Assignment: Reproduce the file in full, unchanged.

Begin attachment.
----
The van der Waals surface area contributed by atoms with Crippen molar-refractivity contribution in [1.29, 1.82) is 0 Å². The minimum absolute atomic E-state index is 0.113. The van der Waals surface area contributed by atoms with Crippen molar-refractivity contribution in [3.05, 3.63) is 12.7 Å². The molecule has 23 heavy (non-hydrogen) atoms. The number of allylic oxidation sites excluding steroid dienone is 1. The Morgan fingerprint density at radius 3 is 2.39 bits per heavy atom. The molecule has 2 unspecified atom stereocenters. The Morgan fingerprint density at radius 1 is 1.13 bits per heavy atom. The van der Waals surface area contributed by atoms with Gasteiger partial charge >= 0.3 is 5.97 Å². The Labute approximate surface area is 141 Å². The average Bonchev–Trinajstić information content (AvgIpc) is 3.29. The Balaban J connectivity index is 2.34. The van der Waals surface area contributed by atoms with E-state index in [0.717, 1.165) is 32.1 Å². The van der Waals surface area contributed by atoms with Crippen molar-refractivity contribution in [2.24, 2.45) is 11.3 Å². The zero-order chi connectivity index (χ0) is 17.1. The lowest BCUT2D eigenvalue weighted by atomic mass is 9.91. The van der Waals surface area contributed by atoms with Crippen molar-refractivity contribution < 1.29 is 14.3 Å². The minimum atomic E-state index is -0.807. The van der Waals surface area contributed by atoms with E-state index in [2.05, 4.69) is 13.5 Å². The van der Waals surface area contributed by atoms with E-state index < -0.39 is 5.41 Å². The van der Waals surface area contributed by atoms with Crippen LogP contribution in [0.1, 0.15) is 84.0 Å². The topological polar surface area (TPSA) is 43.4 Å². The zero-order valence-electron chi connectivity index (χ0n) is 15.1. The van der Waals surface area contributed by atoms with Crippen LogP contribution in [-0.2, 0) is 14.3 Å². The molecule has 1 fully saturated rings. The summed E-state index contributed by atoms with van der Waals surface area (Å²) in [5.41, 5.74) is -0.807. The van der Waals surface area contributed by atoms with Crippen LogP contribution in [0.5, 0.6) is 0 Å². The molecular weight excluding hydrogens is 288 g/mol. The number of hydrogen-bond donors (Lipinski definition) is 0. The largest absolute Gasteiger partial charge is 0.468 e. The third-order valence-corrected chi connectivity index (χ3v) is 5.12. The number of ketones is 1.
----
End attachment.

The van der Waals surface area contributed by atoms with Crippen molar-refractivity contribution in [1.29, 1.82) is 0 Å². The minimum absolute atomic E-state index is 0.113. The van der Waals surface area contributed by atoms with Crippen molar-refractivity contribution in [3.05, 3.63) is 12.7 Å². The molecule has 23 heavy (non-hydrogen) atoms. The number of allylic oxidation sites excluding steroid dienone is 1. The Morgan fingerprint density at radius 3 is 2.39 bits per heavy atom. The molecule has 2 unspecified atom stereocenters. The Morgan fingerprint density at radius 1 is 1.13 bits per heavy atom. The van der Waals surface area contributed by atoms with Gasteiger partial charge >= 0.3 is 5.97 Å². The Labute approximate surface area is 141 Å². The average Bonchev–Trinajstić information content (AvgIpc) is 3.29. The Balaban J connectivity index is 2.34. The van der Waals surface area contributed by atoms with E-state index in [0.717, 1.165) is 32.1 Å². The van der Waals surface area contributed by atoms with Crippen molar-refractivity contribution in [2.24, 2.45) is 11.3 Å². The zero-order chi connectivity index (χ0) is 17.1. The lowest BCUT2D eigenvalue weighted by atomic mass is 9.91. The van der Waals surface area contributed by atoms with Crippen molar-refractivity contribution < 1.29 is 14.3 Å². The minimum atomic E-state index is -0.807. The van der Waals surface area contributed by atoms with E-state index in [2.05, 4.69) is 13.5 Å². The van der Waals surface area contributed by atoms with E-state index < -0.39 is 5.41 Å². The van der Waals surface area contributed by atoms with Crippen LogP contribution in [0.1, 0.15) is 84.0 Å². The topological polar surface area (TPSA) is 43.4 Å². The zero-order valence-electron chi connectivity index (χ0n) is 15.1. The van der Waals surface area contributed by atoms with Crippen LogP contribution in [-0.2, 0) is 14.3 Å². The molecule has 1 fully saturated rings. The summed E-state index contributed by atoms with van der Waals surface area (Å²) in [5.41, 5.74) is -0.807. The van der Waals surface area contributed by atoms with Crippen LogP contribution in [0.5, 0.6) is 0 Å². The molecular weight excluding hydrogens is 288 g/mol. The number of hydrogen-bond donors (Lipinski definition) is 0. The largest absolute Gasteiger partial charge is 0.468 e. The third-order valence-corrected chi connectivity index (χ3v) is 5.12. The number of ketones is 1.